Originally published by Joe Schoenmann, Las Vegas Sun
Published Wednesday, Aug. 17, 2011 | 10:05 a.m., Updated Wednesday, Aug. 17, 2011 | 5:42 p.m.
Hundreds of people showed up at the Clark County Government Center on Wednesday to protest a plan by Jim Rhodes to develop some 3,000 acres off Blue Diamond Road, near the Red Rock National Conservation Area.
The Clark County Commission began hearing Rhodes’ representatives and their plan for the development about 10 a.m., calling the project an “intelligent, healthy community.” It wasn’t until late into the afternoon that they voted to allow the project to move forward after spirited debate.
Hundreds were on hand and many of them were seeking the opportunity to speak.
The plan is to build homes on Blue Diamond Hill, off State Route 159, the location of the non-operational Blue Diamond Gypsum Mine, a strip-mining operation for 40 to 50 years.
About 300 people live in the tiny community of Blue Diamond. Also located near the proposed development are the tiny hamlets of Calico Basin and Bonnie Springs.
A Rhodes representative described the development as a kind of Shangri-La, the perfect place to live, work and commune with nature and neighbors. A few in the standing-room audience snickered at some of the descriptions, which include:
• “An opportunity to go back” in time, to create a community like in the olden days, “communities that have stood the test of time.”
• Creating a community so great that it would attract a world-class school; live-work residential housing; “places to meet neighbors.”
• “A model for development and for dealing with future growth.”
• Preservation of “the most sensitive areas for open space” — development would occur largely on areas already decimated by strip mining.
• A business and research park.
Speaking on behalf of the project, Jeremy Aguero, principal with Applied Analysis, discussed the potential economic impact of the project. He said the total cost over 20 years to build-out is about $2.3 billion. And if $1.68 dollars in sales and consumption activity occurs from each dollar of investment — the historical average — the project would create $3.9 billion in sales and consumption.
In addition, he said construction of the project would generate 11,900 person-years (one person employed for a year) of employment. Indirectly, the project would create 9,300 jobs, he said.
After Aguero spoke, activist and consultant Lisa Mayo-Deriso criticized his analysis, saying it lacked a cost-benefit projections, including what kind of impact the project would have “next to a national treasure (Red Rock National Conservation Area).”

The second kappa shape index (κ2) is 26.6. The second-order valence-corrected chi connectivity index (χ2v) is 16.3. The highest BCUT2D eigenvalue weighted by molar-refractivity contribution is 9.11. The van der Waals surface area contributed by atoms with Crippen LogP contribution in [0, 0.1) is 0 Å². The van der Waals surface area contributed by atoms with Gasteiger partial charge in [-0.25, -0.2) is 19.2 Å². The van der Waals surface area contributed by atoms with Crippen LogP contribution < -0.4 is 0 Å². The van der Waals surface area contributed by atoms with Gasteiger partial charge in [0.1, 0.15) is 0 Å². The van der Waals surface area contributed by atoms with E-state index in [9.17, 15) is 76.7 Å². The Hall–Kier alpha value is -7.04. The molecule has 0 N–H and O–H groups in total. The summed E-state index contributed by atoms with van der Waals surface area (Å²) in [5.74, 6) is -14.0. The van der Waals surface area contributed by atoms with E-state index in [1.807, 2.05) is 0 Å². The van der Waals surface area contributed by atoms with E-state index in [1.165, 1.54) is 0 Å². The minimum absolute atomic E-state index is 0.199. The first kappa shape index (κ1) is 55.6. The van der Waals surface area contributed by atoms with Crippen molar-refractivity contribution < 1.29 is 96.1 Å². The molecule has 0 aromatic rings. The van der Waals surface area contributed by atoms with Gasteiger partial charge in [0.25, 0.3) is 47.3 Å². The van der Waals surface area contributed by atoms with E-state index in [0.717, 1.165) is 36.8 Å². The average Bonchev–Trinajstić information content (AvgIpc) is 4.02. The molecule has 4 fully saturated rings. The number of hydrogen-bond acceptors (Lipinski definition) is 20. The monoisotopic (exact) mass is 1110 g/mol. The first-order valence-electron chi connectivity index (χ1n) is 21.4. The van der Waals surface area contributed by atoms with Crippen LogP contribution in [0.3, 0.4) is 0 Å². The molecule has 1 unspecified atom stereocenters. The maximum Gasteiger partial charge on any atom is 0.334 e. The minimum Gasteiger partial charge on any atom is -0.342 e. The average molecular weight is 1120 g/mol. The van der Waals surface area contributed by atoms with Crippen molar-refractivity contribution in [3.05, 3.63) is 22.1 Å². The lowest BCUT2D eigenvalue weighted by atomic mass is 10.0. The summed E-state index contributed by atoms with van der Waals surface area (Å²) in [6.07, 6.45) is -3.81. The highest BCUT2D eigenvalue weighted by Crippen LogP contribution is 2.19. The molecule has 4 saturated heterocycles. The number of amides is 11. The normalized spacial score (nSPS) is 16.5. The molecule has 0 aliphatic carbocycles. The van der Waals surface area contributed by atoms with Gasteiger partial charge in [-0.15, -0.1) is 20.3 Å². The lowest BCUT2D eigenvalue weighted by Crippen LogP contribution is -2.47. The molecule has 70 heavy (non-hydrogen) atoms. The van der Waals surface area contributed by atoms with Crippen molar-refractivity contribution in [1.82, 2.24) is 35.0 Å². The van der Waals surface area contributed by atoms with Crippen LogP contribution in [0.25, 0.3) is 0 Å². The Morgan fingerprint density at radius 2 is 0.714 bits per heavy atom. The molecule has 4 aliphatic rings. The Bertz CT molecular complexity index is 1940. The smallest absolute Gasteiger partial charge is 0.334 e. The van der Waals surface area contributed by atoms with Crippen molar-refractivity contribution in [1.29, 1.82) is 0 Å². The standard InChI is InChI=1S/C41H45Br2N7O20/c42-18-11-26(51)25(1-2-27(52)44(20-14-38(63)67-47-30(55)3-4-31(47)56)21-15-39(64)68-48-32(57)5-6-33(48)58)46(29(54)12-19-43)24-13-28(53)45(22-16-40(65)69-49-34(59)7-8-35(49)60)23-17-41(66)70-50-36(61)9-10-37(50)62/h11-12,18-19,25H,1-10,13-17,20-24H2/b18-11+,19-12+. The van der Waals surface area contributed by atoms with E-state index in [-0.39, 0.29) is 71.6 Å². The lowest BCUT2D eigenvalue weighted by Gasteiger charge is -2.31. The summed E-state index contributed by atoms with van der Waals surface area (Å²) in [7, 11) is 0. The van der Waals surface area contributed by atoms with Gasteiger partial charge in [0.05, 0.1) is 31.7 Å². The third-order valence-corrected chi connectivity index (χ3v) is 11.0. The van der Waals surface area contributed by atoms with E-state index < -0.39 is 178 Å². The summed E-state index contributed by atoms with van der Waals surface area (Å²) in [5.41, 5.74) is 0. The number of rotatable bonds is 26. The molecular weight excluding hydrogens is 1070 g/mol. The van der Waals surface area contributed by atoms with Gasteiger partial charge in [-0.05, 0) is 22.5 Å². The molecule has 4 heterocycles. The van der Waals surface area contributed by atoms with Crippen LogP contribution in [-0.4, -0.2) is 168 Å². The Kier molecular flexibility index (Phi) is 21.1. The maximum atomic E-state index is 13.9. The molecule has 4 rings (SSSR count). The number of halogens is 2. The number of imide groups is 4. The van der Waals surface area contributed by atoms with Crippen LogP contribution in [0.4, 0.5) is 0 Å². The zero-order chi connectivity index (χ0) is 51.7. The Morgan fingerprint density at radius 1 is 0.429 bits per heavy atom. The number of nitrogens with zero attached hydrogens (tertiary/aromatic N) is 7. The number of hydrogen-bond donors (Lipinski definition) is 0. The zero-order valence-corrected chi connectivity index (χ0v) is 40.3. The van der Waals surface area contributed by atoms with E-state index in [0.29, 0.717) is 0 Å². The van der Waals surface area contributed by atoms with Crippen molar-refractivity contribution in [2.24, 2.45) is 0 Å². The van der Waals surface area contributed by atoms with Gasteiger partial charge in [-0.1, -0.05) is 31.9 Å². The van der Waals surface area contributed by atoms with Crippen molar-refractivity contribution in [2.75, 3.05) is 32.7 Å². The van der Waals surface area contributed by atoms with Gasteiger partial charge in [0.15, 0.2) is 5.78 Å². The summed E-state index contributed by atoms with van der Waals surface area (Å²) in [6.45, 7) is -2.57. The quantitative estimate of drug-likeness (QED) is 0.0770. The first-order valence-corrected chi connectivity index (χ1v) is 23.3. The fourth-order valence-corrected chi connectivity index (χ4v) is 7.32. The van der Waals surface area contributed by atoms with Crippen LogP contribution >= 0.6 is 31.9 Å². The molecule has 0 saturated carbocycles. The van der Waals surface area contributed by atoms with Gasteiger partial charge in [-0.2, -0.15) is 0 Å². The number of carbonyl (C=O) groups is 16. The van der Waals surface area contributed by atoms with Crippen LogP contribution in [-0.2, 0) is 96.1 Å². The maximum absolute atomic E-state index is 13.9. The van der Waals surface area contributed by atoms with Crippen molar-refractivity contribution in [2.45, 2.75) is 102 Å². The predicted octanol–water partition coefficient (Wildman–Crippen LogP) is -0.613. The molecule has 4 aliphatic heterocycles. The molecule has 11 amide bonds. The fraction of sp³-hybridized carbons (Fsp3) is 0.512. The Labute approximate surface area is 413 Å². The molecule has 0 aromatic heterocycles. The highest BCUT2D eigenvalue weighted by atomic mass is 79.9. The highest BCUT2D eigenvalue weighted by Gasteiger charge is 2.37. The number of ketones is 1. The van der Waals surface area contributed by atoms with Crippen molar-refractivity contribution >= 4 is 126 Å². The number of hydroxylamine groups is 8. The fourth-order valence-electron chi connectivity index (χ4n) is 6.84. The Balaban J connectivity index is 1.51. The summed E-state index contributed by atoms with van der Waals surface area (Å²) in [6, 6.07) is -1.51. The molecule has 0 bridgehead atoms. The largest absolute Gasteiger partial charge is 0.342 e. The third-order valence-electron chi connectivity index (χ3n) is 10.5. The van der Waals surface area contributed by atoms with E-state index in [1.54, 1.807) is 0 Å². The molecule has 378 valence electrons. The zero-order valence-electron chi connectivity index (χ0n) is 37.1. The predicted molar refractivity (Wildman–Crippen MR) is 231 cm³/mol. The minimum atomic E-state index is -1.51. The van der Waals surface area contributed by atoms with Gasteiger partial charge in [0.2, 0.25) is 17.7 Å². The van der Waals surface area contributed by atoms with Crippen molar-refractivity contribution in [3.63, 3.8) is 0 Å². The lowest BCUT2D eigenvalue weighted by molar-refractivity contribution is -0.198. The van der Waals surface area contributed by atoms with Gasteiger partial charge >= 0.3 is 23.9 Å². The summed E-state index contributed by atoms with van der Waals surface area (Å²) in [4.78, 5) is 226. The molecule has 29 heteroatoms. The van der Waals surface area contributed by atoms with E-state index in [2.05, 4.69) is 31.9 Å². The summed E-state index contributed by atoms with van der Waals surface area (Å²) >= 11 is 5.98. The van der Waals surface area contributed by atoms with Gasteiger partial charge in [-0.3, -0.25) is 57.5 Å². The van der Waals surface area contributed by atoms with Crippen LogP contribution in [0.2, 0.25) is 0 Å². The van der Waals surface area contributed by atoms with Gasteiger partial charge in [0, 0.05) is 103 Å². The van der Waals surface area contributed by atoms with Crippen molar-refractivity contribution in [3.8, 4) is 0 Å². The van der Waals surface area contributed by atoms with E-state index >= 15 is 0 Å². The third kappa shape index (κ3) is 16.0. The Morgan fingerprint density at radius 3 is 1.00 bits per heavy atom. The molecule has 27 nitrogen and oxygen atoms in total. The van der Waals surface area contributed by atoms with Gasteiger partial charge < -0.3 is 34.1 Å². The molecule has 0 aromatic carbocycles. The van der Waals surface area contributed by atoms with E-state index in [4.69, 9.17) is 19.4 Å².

Another speaker directed his comments at Commission Chairwoman Susan Brager, who earlier pleaded with the audience not to applaud or boo comments. “We get it,” Brager had told the crowd.
In response, a speaker said, “With all due respect, Mrs. Brager, we don’t think you get it. Nobody in this room thinks you get it.”
Many people laughed and applauded the remark, causing Commissioner Chris Giunchigliani, a school teacher, to admonish the crowd to be respectful. “I taught my (school) kids to respect each other,” she said. “Applauding, booing for those kind of comments is not respectful.”
Attorney Chris Kaempfer, representing the development, reminded commissioners that they lost a legal fight over the property last year.
The county tried to expand a Red Rock protected area to include the gypsum mine area, but the courts said they didn’t have that right. In turn, the county signed and agreement with the developer that Kaempfer said means the commissioners “cannot just deny this application. And if you do establish a density, it has to be something that would not be unreasonable.”
The current density that the acreage is zoned for –one home per two acres — isn’t reasonable, Kaempfer said, since other major project in the valley average 5.5 homes per acre.
He urged the commission to approve Rhodes’ plan for 2.9 homes per acre.
The county’s real estate attorney reminded commissioners that what they are dealing with today is only a concept plan. “It’s very vague, very general,” said Deputy District Attorney Rob Warhola.
The next step would be a more specific plan, in which the county would identify issues and problems, then attach conditions to the plan.
The conceptual plan passed 5-2, with Commissioners Lawrence Weekly and Chris Giunchigliani voting against it.